School of Languages, Literatures, and Cultures, Persian

Ahmad Karimi-Hakkak


For 19 years Ahmad Karimi-Hakkak was Professor of Persian language and literature and Iranian culture and civilization at the University of Washington. He has studied in Iran and the United States, receiving his Ph.D. in comparative literature from Rutgers University in 1979, and has taught English and comparative literature and translation studies, as well as classical and modern Persian literature at the University of Tehran, Rutgers University, Columbia University, and the University of Texas. Professor Karimi-Hakkak is the author of 19 books and over 100 major scholarly articles. He has contributed articles on Iran and Persian literature to many reference works, including The Encyclopedia Britannica, The Encyclopaedia Iranica, and The Encyclopedia of Translation Studies. His works have been translated into French, Dutch, Spanish, Russian, Greek, Arabic, Japanese, and Persian. He has won numerous awards and honors, and has served as president of the International Society for Iranian Studies and several other professional academic organizations. Ahmad Karimi-Hakkak is married and has two sons, Kusha Karimi and Kia Karimi.

Video & Transcript


I began my education in Persian poetry on my father’s knees. I was really, must have been a toddler, maybe five or six when he began reading and reciting and chanting Persian poetry in my ears, and it all sank in the way a sponge sinks in water. I was fascinated – totally knew exactly what I was going to do by the time I was ten. The specific question that I pursue is how does this literature change through time? We have got in Islamic Iran eleven hundred years of Persian literature – an initial simplicity in form and lexicon, and sophistication in thought and ideas, and plenty of ambiguity. As time moves, the literature gets more and more sophisticated; you see these mystical thoughts. The notion of God is assimilated into the notion of the lover and beloved in a love triangle. As this tradition changes in the 19th century this time, the influence of the west begins to be felt. And now, in terms of its genre and form, Persian literature is no different than English literature: it’s got a classic period and it’s got a modern period.

Since my youth I have had this ambition to write a history of Persian literature. Histories of Persian literature leave me baffled and unsatisfied because I think they are primarily Iran-centered. Very little recognition is given to Persian literature produced outside of the modern day country of Iran. In older times, Iran was not the name of a country, it was the name of a whole people and the Persian language was the arena of acting by so many different ethnic groups. Last year I spent part of my sabbatical in India to study what in our field is known as Indo-Persian poetry. This is poetry that was produced by Indians in India writing in the Persian language. I feel this is particularly relevant to our time because right now the government of the Islamic republic of Iran is trying to link up poetry with religion too much, and I want to say that it’s possible to be an atheistic, a Muslim, an agnostic, a Hindu, a Buddhist and write a literature that connects all of humanity. I am hoping I will have the opportunity to finish this magnum opus of mine, written in English, with the kind of ideas that I can bring to bear in making it a part of the universal tradition, and I hope the book that I leave behind will be used in that direction.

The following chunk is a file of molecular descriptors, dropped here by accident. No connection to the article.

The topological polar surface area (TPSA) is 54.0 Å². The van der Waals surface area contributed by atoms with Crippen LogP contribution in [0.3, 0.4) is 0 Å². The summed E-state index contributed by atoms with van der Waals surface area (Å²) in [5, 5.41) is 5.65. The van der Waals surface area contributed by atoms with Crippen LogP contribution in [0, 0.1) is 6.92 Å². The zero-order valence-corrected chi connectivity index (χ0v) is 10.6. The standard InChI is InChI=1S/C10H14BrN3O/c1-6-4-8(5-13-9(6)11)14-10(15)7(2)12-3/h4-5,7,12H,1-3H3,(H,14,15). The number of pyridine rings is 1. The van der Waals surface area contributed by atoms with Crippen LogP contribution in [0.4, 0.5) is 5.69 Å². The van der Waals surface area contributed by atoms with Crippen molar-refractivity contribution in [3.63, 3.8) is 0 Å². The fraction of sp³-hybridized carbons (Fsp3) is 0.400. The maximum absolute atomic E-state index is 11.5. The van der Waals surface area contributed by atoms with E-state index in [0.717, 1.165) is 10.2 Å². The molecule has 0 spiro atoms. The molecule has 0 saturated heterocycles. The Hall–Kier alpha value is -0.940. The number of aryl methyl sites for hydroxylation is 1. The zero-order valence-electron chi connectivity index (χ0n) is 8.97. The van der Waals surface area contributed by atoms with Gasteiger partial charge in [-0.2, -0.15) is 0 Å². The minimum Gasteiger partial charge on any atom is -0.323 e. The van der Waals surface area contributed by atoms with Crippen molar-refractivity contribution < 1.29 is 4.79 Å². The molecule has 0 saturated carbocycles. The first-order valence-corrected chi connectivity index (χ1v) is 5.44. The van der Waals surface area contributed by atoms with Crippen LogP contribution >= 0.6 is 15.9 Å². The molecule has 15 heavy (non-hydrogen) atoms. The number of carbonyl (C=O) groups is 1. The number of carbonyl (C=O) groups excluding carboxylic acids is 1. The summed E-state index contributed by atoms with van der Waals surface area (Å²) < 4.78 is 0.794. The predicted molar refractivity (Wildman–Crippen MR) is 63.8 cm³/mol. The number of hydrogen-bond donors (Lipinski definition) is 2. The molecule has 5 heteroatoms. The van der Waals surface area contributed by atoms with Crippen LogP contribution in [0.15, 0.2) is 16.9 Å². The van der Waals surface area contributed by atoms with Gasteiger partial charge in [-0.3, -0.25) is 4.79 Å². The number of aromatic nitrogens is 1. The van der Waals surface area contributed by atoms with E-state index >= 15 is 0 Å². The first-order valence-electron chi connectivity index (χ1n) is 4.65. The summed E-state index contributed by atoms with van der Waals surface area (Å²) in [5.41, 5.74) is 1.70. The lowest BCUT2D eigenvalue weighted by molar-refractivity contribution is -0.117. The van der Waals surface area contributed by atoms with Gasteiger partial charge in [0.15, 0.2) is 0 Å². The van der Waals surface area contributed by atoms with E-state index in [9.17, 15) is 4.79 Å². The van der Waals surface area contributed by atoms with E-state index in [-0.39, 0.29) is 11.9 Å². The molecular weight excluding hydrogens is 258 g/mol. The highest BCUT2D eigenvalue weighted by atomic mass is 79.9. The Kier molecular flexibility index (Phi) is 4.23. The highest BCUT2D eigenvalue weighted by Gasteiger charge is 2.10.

I am really very optimistic about the future. I think it holds great possibilities for integrating Persian literature and Arabic literature and these lesser known literatures, so I think future students of literature would not just be trained in English literature, but go beyond it in their own careers into their understanding of what literature really is as a world phenomenon.

The world cannot live without poetry. The world cannot live without literary creativity. Let’s remember that we change people’s minds or mood, we celebrate, we mourn through through poetry, and that act is going to continue as long as time exists.